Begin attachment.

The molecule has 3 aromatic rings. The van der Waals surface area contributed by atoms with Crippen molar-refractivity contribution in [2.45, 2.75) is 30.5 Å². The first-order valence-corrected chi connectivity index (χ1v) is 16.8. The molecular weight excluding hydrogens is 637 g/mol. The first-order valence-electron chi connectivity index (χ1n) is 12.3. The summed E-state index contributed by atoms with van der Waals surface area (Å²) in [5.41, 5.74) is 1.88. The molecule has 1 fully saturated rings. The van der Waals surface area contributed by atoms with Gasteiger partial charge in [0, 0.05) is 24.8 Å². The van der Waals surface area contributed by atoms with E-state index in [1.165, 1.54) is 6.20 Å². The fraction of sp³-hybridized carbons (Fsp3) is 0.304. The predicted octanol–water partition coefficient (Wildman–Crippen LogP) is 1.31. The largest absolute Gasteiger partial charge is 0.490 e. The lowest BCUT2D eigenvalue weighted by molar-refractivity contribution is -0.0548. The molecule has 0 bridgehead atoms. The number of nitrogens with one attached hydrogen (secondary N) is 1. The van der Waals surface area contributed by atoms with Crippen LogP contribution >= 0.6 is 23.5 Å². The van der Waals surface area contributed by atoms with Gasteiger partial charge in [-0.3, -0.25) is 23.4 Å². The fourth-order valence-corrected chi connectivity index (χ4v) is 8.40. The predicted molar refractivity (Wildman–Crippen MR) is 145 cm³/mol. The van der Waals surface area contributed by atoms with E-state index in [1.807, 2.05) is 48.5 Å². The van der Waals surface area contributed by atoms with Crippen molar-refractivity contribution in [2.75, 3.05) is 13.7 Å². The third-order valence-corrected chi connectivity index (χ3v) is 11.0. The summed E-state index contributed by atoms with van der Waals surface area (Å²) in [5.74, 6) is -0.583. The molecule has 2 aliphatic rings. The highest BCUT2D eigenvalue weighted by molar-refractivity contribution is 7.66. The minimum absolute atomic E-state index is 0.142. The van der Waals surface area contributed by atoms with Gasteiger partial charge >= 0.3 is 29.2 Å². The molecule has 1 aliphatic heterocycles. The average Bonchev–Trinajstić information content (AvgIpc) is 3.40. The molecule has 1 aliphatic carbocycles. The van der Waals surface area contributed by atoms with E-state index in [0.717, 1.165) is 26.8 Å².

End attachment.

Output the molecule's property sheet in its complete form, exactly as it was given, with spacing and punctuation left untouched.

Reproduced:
The molecule has 3 aromatic rings. The van der Waals surface area contributed by atoms with Crippen molar-refractivity contribution in [2.45, 2.75) is 30.5 Å². The first-order valence-corrected chi connectivity index (χ1v) is 16.8. The molecular weight excluding hydrogens is 637 g/mol. The first-order valence-electron chi connectivity index (χ1n) is 12.3. The summed E-state index contributed by atoms with van der Waals surface area (Å²) in [5.41, 5.74) is 1.88. The molecule has 1 fully saturated rings. The van der Waals surface area contributed by atoms with Gasteiger partial charge in [0, 0.05) is 24.8 Å². The van der Waals surface area contributed by atoms with E-state index in [1.165, 1.54) is 6.20 Å². The fraction of sp³-hybridized carbons (Fsp3) is 0.304. The predicted octanol–water partition coefficient (Wildman–Crippen LogP) is 1.31. The largest absolute Gasteiger partial charge is 0.490 e. The lowest BCUT2D eigenvalue weighted by molar-refractivity contribution is -0.0548. The molecule has 0 bridgehead atoms. The number of nitrogens with one attached hydrogen (secondary N) is 1. The van der Waals surface area contributed by atoms with Crippen LogP contribution >= 0.6 is 23.5 Å². The van der Waals surface area contributed by atoms with Gasteiger partial charge in [-0.3, -0.25) is 23.4 Å². The fourth-order valence-corrected chi connectivity index (χ4v) is 8.40. The predicted molar refractivity (Wildman–Crippen MR) is 145 cm³/mol. The van der Waals surface area contributed by atoms with E-state index in [1.807, 2.05) is 48.5 Å². The van der Waals surface area contributed by atoms with Crippen molar-refractivity contribution in [2.75, 3.05) is 13.7 Å². The third-order valence-corrected chi connectivity index (χ3v) is 11.0. The summed E-state index contributed by atoms with van der Waals surface area (Å²) in [5.74, 6) is -0.583. The molecule has 2 aliphatic rings. The highest BCUT2D eigenvalue weighted by molar-refractivity contribution is 7.66. The minimum absolute atomic E-state index is 0.142. The van der Waals surface area contributed by atoms with Gasteiger partial charge >= 0.3 is 29.2 Å². The molecule has 1 aliphatic heterocycles. The average Bonchev–Trinajstić information content (AvgIpc) is 3.40. The molecule has 1 aliphatic carbocycles. The van der Waals surface area contributed by atoms with E-state index in [0.717, 1.165) is 26.8 Å².